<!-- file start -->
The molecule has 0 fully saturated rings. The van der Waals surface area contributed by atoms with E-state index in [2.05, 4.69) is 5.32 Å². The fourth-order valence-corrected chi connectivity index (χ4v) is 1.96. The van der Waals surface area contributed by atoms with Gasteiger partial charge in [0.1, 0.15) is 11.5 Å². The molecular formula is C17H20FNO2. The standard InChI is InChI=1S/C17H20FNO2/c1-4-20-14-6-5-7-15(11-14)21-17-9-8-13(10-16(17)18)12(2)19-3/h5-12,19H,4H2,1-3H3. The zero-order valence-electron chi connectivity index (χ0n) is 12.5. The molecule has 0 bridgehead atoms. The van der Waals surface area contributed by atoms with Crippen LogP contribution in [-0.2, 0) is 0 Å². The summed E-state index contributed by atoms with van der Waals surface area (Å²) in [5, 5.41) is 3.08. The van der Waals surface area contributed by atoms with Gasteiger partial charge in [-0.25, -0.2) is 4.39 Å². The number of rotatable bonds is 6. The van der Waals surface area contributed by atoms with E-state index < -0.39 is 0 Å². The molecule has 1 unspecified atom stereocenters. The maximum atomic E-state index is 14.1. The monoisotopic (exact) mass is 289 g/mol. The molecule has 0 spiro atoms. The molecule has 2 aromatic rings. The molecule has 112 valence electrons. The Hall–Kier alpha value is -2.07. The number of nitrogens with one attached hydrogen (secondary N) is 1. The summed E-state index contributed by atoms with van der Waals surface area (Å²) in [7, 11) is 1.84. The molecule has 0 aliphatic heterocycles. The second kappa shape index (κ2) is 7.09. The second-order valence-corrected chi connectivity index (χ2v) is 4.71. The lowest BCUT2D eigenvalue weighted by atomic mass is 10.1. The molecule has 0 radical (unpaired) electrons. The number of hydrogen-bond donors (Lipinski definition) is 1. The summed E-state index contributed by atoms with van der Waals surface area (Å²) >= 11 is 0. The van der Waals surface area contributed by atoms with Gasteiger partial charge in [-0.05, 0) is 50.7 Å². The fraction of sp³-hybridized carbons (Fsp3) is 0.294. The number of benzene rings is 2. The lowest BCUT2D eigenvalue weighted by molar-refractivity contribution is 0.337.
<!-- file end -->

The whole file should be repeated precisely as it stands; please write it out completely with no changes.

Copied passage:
The molecule has 0 fully saturated rings. The van der Waals surface area contributed by atoms with E-state index in [2.05, 4.69) is 5.32 Å². The fourth-order valence-corrected chi connectivity index (χ4v) is 1.96. The van der Waals surface area contributed by atoms with Gasteiger partial charge in [0.1, 0.15) is 11.5 Å². The molecular formula is C17H20FNO2. The standard InChI is InChI=1S/C17H20FNO2/c1-4-20-14-6-5-7-15(11-14)21-17-9-8-13(10-16(17)18)12(2)19-3/h5-12,19H,4H2,1-3H3. The zero-order valence-electron chi connectivity index (χ0n) is 12.5. The molecule has 0 bridgehead atoms. The van der Waals surface area contributed by atoms with Crippen LogP contribution in [-0.2, 0) is 0 Å². The summed E-state index contributed by atoms with van der Waals surface area (Å²) in [5, 5.41) is 3.08. The van der Waals surface area contributed by atoms with Gasteiger partial charge in [-0.25, -0.2) is 4.39 Å². The number of rotatable bonds is 6. The van der Waals surface area contributed by atoms with E-state index < -0.39 is 0 Å². The molecule has 1 unspecified atom stereocenters. The maximum atomic E-state index is 14.1. The monoisotopic (exact) mass is 289 g/mol. The molecule has 0 spiro atoms. The molecule has 2 aromatic rings. The molecule has 112 valence electrons. The Hall–Kier alpha value is -2.07. The number of nitrogens with one attached hydrogen (secondary N) is 1. The summed E-state index contributed by atoms with van der Waals surface area (Å²) in [7, 11) is 1.84. The molecule has 0 aliphatic heterocycles. The second kappa shape index (κ2) is 7.09. The second-order valence-corrected chi connectivity index (χ2v) is 4.71. The lowest BCUT2D eigenvalue weighted by atomic mass is 10.1. The molecule has 0 radical (unpaired) electrons. The number of hydrogen-bond donors (Lipinski definition) is 1. The summed E-state index contributed by atoms with van der Waals surface area (Å²) >= 11 is 0. The van der Waals surface area contributed by atoms with Gasteiger partial charge in [-0.05, 0) is 50.7 Å². The fraction of sp³-hybridized carbons (Fsp3) is 0.294. The number of benzene rings is 2. The lowest BCUT2D eigenvalue weighted by molar-refractivity contribution is 0.337.